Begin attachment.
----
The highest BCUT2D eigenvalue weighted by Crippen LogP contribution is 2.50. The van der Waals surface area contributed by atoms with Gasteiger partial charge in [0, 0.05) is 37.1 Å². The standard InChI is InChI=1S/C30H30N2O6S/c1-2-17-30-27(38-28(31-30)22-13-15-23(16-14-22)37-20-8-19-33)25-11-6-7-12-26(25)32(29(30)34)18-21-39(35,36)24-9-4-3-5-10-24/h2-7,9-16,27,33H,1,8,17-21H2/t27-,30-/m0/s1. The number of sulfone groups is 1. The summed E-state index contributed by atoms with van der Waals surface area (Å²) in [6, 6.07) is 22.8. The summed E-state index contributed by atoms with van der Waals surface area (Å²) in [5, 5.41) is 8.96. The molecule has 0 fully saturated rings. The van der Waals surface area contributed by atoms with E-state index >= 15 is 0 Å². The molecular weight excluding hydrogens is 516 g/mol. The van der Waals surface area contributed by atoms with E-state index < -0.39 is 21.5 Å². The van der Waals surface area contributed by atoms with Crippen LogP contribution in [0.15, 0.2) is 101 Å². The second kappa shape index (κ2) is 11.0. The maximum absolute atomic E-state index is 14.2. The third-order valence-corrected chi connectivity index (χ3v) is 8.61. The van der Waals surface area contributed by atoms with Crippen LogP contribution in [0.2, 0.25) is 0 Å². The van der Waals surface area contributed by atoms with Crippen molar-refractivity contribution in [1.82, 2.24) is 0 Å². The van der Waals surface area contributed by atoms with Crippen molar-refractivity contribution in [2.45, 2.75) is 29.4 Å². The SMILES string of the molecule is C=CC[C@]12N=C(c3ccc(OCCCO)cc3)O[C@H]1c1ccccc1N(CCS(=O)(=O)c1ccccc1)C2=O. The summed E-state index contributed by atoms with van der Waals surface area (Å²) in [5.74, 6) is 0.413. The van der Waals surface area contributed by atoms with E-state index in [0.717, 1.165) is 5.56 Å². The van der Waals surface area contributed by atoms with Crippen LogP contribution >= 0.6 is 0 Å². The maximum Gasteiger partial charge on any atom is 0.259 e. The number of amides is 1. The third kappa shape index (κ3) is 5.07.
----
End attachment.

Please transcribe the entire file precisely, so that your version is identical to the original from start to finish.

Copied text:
The highest BCUT2D eigenvalue weighted by Crippen LogP contribution is 2.50. The van der Waals surface area contributed by atoms with Gasteiger partial charge in [0, 0.05) is 37.1 Å². The standard InChI is InChI=1S/C30H30N2O6S/c1-2-17-30-27(38-28(31-30)22-13-15-23(16-14-22)37-20-8-19-33)25-11-6-7-12-26(25)32(29(30)34)18-21-39(35,36)24-9-4-3-5-10-24/h2-7,9-16,27,33H,1,8,17-21H2/t27-,30-/m0/s1. The number of sulfone groups is 1. The summed E-state index contributed by atoms with van der Waals surface area (Å²) in [6, 6.07) is 22.8. The summed E-state index contributed by atoms with van der Waals surface area (Å²) in [5, 5.41) is 8.96. The molecule has 0 fully saturated rings. The van der Waals surface area contributed by atoms with E-state index >= 15 is 0 Å². The molecular weight excluding hydrogens is 516 g/mol. The van der Waals surface area contributed by atoms with E-state index < -0.39 is 21.5 Å². The van der Waals surface area contributed by atoms with Crippen LogP contribution in [0.15, 0.2) is 101 Å². The second kappa shape index (κ2) is 11.0. The maximum absolute atomic E-state index is 14.2. The third-order valence-corrected chi connectivity index (χ3v) is 8.61. The van der Waals surface area contributed by atoms with Crippen LogP contribution in [0.2, 0.25) is 0 Å². The van der Waals surface area contributed by atoms with Crippen molar-refractivity contribution in [1.82, 2.24) is 0 Å². The van der Waals surface area contributed by atoms with Crippen molar-refractivity contribution in [2.45, 2.75) is 29.4 Å². The SMILES string of the molecule is C=CC[C@]12N=C(c3ccc(OCCCO)cc3)O[C@H]1c1ccccc1N(CCS(=O)(=O)c1ccccc1)C2=O. The summed E-state index contributed by atoms with van der Waals surface area (Å²) in [5.74, 6) is 0.413. The van der Waals surface area contributed by atoms with E-state index in [0.717, 1.165) is 5.56 Å². The van der Waals surface area contributed by atoms with Crippen LogP contribution >= 0.6 is 0 Å². The maximum Gasteiger partial charge on any atom is 0.259 e. The number of amides is 1. The third kappa shape index (κ3) is 5.07.